Jeff Goldblum's character in 'Into The Night' suffers from insomnia, but if you do, just try sitting through this waste of time and talent.
2 August 2004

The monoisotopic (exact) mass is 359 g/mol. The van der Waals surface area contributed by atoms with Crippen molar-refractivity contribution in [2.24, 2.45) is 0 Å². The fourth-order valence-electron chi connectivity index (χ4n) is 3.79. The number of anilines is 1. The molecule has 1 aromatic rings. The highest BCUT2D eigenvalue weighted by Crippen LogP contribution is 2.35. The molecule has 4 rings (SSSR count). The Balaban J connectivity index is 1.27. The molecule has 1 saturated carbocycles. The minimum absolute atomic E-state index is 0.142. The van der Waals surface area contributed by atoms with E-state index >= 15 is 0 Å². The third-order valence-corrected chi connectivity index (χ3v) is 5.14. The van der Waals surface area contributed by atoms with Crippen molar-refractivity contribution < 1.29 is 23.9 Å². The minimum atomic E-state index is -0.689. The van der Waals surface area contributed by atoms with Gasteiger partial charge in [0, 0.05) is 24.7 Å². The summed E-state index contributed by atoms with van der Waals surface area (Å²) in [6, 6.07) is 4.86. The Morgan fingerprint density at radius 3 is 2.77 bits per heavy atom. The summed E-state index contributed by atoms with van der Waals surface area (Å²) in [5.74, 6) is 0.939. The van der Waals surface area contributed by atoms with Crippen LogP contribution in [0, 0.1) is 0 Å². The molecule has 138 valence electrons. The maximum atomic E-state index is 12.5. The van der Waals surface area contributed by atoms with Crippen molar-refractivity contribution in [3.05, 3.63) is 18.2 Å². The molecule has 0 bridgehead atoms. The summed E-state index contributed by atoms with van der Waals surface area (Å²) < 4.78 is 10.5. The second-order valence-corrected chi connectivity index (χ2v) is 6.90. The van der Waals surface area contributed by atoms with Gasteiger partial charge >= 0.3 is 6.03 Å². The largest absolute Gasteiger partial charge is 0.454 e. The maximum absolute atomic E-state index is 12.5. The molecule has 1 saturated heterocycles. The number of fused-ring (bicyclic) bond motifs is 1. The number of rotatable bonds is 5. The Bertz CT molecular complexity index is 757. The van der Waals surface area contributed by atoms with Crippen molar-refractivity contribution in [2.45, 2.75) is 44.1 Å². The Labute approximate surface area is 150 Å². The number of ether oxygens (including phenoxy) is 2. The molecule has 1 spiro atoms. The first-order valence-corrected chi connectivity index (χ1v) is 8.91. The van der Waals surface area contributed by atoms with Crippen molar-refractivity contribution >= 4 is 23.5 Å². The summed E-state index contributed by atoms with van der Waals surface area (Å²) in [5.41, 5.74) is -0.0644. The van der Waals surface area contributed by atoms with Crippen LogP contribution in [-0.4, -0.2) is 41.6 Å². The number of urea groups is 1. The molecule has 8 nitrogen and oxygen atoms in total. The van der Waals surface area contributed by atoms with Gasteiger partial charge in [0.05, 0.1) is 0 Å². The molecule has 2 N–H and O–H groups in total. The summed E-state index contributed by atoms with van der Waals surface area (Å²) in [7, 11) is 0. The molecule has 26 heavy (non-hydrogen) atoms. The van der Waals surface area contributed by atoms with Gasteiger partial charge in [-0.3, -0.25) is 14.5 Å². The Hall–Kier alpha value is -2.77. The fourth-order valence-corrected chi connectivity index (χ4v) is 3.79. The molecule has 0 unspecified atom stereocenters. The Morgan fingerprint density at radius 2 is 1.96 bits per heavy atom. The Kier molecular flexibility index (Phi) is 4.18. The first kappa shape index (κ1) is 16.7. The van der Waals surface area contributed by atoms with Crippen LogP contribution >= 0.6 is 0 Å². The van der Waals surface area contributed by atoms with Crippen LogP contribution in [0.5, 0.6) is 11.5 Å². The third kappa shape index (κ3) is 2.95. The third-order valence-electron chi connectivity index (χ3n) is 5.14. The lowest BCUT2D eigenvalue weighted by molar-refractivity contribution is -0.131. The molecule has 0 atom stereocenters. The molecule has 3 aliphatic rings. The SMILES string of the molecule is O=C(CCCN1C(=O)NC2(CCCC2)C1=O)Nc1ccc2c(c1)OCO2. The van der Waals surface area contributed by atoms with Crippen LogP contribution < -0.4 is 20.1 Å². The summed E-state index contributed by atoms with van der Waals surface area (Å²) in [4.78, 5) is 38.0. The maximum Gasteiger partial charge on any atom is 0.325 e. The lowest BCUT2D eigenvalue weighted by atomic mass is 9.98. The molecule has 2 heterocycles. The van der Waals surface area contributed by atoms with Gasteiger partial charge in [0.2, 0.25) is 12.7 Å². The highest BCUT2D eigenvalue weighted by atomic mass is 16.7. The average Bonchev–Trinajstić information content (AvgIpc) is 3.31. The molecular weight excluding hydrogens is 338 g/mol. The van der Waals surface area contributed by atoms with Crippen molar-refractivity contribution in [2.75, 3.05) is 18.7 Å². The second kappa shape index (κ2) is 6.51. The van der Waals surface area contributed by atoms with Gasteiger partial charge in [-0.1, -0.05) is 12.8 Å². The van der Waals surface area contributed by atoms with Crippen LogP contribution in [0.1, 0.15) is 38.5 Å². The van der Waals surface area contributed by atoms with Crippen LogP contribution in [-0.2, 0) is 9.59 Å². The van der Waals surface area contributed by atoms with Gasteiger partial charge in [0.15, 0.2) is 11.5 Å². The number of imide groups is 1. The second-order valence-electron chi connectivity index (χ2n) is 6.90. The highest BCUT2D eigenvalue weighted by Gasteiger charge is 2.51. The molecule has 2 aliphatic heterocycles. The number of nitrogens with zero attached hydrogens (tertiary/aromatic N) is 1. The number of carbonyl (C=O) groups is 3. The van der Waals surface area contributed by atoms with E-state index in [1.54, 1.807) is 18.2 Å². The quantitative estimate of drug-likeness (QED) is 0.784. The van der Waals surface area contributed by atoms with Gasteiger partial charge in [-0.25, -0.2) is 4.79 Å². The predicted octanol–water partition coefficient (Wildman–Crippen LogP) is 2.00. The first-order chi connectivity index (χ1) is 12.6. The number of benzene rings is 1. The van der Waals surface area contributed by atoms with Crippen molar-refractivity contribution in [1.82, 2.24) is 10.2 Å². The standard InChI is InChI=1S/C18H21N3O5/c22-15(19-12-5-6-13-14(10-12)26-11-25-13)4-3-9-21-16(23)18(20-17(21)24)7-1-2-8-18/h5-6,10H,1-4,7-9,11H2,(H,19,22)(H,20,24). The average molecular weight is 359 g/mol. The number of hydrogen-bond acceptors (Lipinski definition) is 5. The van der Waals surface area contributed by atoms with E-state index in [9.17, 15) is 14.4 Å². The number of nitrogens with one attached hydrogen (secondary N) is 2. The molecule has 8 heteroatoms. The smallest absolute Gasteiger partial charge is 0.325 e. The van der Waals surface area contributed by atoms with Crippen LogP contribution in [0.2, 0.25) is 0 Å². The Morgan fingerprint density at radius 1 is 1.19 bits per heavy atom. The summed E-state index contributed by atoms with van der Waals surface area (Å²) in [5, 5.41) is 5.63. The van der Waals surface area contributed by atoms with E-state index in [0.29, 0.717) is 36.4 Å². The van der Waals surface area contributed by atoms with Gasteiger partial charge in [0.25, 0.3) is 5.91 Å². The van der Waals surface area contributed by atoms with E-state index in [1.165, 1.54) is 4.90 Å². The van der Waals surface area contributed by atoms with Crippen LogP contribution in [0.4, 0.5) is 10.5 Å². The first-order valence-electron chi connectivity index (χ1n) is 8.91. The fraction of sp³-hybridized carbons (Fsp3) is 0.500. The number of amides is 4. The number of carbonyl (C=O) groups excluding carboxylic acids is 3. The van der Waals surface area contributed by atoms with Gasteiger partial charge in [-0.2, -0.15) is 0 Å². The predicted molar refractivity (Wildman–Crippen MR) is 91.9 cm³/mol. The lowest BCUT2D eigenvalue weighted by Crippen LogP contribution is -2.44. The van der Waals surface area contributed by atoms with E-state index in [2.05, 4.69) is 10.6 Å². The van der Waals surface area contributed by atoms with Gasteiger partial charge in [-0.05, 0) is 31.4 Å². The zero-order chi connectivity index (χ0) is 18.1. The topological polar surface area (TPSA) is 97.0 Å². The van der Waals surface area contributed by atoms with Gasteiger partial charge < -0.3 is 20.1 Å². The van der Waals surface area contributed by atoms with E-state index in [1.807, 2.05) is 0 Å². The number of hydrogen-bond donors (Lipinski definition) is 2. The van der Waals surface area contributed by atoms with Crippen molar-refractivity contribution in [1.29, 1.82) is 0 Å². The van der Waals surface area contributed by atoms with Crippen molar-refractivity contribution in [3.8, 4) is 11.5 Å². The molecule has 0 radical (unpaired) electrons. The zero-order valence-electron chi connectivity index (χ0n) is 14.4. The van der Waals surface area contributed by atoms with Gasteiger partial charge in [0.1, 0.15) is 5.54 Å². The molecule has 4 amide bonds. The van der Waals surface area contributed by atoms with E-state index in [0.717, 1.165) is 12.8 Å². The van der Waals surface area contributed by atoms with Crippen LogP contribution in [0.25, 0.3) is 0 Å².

'Into The Night' is John Landis' attempt at a Hitchcockian comedy thriller, and for me he falls flat on his face. Scorsese's 'After Hours' and Demme's 'Something Wild' are two similar quirky movies from the same period which feature an unlikely hero taking an out of character walk on the wild side, and they are much more interesting and entertaining. But that's no real surprise, Scorsese and Demme are talented directors, and Landis is a hack who makes pretty lousy movies. Jeff Goldblum is always watchable, and Michelle Pfeiffer is a peach, but their sheer likability and star appeal aren't enough to save the viewer from restlessness. The comic touches aren't all that amusing, and the thriller aspects of the story aren't very suspenseful. All that's left is a meandering shaggy dog story that ultimately goes nowhere. Landis' usual stunt casting means that we get to see a knife fight between David Bowie and rockabilly legend Carl Perkins, and countless cameos by his director buddies (David Cronenberg, Roger Vadim, Paul Bartel, Don Siegel,etc.etc.). Landis himself plays a supposedly funny bad guy and gives himself plenty of screen time, yet wastes great actors like Richard Farnsworth, Vera Miles, Clu Gulager and Irene Papas in thankless supporting roles. Jeff Goldblum's character suffers from insomnia, but if you do, just try sitting through this waste of time and talent. I guarantee you'll be nodding off way before the (anti)climax!
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